Learning from the Best
Clinics and camps build camaraderie
Jerry Clark, Masters swimmer and member of the U.S. Masters Swimming Board of Directors, is always trying to improve.
Jerry and 21 other Masters swimmers from North Carolina, Virginia and Tennessee gathered in Charlotte last weekend to learn from the best. Masters coach Kerry O'Brien and USA Swimming and former Olympic coach David Marsh joined the Masters group for a training camp and clinic. Jeremy Knowles, three-time Olympic swimmer from the Bahamas, also joined the line-up to teach IM transitions.
The clinic, which began on Saturday morning, included both pool and classroom sessions. Jerry began planning for the clinic in July. His first order of business: finding top-quality coaches who could and would focus on race-specific training and mental preparation.
Racing was the theme of the clinic, and to create awareness and interest in the clinic, Jerry sent out invitations to the swimmers in his area that he knew liked to race. "The overall theme was to help this type of swimmer learn how to train for enhancing his or her performance." As Jerry planned this clinic he knew that by keeping the number of participants down that each swimmer was going to get plenty of attention and one-on-one instruction.
"There is something really special that happens when swimmers are buying into a workout and the instructional suggestions coaches are rendering," said Jerry when asked about the success of the clinic. "I love being a participant in that environment," he continued.
So what was Jerry's favorite part about the clinic? " I love it when the coaches start to get excited about what the swimmers are doing. Their enthusiasm is very evident and I know that the swimmers are positively affected by it." David reflected on his experience coaching at the Charlotte clinic: "There is a certain level of attentiveness with Masters swimmers. They are fascinated with the technology and swimming technique; they hang on every word and are really there to learn to be the best swimmer that they can be."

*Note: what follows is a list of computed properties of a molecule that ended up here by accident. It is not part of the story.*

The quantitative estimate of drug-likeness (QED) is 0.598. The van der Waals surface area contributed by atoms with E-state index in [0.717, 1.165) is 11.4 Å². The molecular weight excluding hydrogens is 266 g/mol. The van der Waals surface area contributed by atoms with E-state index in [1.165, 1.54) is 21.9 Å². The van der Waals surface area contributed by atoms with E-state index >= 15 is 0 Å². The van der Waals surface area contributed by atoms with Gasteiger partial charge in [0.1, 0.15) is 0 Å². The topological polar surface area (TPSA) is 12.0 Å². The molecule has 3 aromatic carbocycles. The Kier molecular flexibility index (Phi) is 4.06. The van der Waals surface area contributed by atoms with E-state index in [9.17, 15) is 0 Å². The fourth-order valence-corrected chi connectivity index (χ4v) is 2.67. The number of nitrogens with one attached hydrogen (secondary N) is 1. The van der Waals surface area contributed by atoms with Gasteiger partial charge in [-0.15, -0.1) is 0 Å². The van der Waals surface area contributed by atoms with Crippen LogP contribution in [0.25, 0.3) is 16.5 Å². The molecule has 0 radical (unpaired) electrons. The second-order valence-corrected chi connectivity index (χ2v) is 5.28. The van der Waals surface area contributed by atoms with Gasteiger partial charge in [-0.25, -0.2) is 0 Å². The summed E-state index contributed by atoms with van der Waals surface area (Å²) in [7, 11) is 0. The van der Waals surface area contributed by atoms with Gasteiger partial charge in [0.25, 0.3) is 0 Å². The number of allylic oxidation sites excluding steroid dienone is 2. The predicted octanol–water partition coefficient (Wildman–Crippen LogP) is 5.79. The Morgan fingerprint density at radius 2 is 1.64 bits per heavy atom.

The camaraderie among swimmers is an undeniable result of a camp or clinic setting. Clinics, like the one hosted by Jerry Clark, bring together swimmers and coaches to discuss, share and develop swimming and fitness philosophies, tips, tricks and tools. Each participant gets better. "I have received nothing but rave reviews," said Jerry of the responses of the participating swimmers. Jerry has requested suggestions about how to improve the format of the clinic for next year and plans on offering the clinic on an annual basis.
There are plenty of swimmers across the country who would like to host a clinic or camps in their local area but aren't sure exactly how to get started. Jerry gives this advice: " First, decide whom the clinic will try to reach (novices, intermediates, fitness swimmers, triathletes, open water swimmers or competitive pool swimmers)." Each segment can benefit from a clinic or camp. "Next," according to Jerry, "start moving through the details; reserve the pool, sanction the event and, most important, publicize!"
U.S. Master swimmers do not have to be a member of the same club to be considered teammates, to learn from one another or to engage in training and social fun. "When swimmers engage in a camp or a clinic they are able to focus on what they are there to do: learn. Masters swimmers are busy and have full lives outside of the pool, but when Masters swimmers commits their time to a clinic, they are able to be there, be in the moment, 100 percent," said David. Clinics and camps provide a platform for learning as well as interacting between swimmers and coaches.